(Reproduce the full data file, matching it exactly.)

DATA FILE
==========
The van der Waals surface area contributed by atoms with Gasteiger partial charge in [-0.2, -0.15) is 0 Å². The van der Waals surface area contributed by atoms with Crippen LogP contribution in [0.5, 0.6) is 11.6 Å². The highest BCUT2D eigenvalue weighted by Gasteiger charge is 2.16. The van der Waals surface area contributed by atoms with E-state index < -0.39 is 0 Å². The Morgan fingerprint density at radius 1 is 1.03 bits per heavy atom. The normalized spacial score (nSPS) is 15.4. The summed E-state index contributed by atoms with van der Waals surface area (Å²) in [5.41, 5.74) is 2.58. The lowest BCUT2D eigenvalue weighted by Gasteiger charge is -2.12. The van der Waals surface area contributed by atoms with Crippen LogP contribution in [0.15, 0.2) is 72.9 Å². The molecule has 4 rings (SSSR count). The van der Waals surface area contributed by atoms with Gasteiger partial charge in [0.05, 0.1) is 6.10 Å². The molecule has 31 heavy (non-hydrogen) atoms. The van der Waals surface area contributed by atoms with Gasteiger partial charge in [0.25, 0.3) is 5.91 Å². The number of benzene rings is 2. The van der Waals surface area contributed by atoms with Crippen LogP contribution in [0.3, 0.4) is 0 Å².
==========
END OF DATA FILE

The van der Waals surface area contributed by atoms with Gasteiger partial charge in [-0.2, -0.15) is 0 Å². The van der Waals surface area contributed by atoms with Crippen LogP contribution in [0.5, 0.6) is 11.6 Å². The highest BCUT2D eigenvalue weighted by Gasteiger charge is 2.16. The van der Waals surface area contributed by atoms with E-state index < -0.39 is 0 Å². The Morgan fingerprint density at radius 1 is 1.03 bits per heavy atom. The normalized spacial score (nSPS) is 15.4. The summed E-state index contributed by atoms with van der Waals surface area (Å²) in [5.41, 5.74) is 2.58. The lowest BCUT2D eigenvalue weighted by Gasteiger charge is -2.12. The van der Waals surface area contributed by atoms with Crippen LogP contribution in [0.15, 0.2) is 72.9 Å². The molecule has 4 rings (SSSR count). The van der Waals surface area contributed by atoms with Gasteiger partial charge in [0.05, 0.1) is 6.10 Å². The molecule has 31 heavy (non-hydrogen) atoms. The van der Waals surface area contributed by atoms with Gasteiger partial charge in [0.25, 0.3) is 5.91 Å². The number of benzene rings is 2. The van der Waals surface area contributed by atoms with Crippen LogP contribution in [0.3, 0.4) is 0 Å².